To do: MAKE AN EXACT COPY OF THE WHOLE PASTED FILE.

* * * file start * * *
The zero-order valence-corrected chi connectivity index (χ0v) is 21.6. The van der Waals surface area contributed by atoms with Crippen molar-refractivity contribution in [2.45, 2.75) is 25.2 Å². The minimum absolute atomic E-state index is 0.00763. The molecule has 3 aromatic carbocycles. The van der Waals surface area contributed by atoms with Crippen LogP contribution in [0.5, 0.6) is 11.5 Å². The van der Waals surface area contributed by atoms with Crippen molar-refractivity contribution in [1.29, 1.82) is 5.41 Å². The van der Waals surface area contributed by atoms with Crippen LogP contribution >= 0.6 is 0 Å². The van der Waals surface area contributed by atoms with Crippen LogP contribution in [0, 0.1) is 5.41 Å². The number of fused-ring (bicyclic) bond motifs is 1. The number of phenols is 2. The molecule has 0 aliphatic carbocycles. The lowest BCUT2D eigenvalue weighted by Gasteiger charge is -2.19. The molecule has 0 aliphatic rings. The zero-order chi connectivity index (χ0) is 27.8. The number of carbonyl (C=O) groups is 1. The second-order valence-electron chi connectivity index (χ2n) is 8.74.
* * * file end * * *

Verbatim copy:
The zero-order valence-corrected chi connectivity index (χ0v) is 21.6. The van der Waals surface area contributed by atoms with Crippen molar-refractivity contribution in [2.45, 2.75) is 25.2 Å². The minimum absolute atomic E-state index is 0.00763. The molecule has 3 aromatic carbocycles. The van der Waals surface area contributed by atoms with Crippen LogP contribution in [0.5, 0.6) is 11.5 Å². The van der Waals surface area contributed by atoms with Crippen molar-refractivity contribution in [1.29, 1.82) is 5.41 Å². The van der Waals surface area contributed by atoms with Crippen LogP contribution >= 0.6 is 0 Å². The van der Waals surface area contributed by atoms with Crippen LogP contribution in [0, 0.1) is 5.41 Å². The number of fused-ring (bicyclic) bond motifs is 1. The number of phenols is 2. The molecule has 0 aliphatic carbocycles. The lowest BCUT2D eigenvalue weighted by Gasteiger charge is -2.19. The molecule has 0 aliphatic rings. The zero-order chi connectivity index (χ0) is 27.8. The number of carbonyl (C=O) groups is 1. The second-order valence-electron chi connectivity index (χ2n) is 8.74.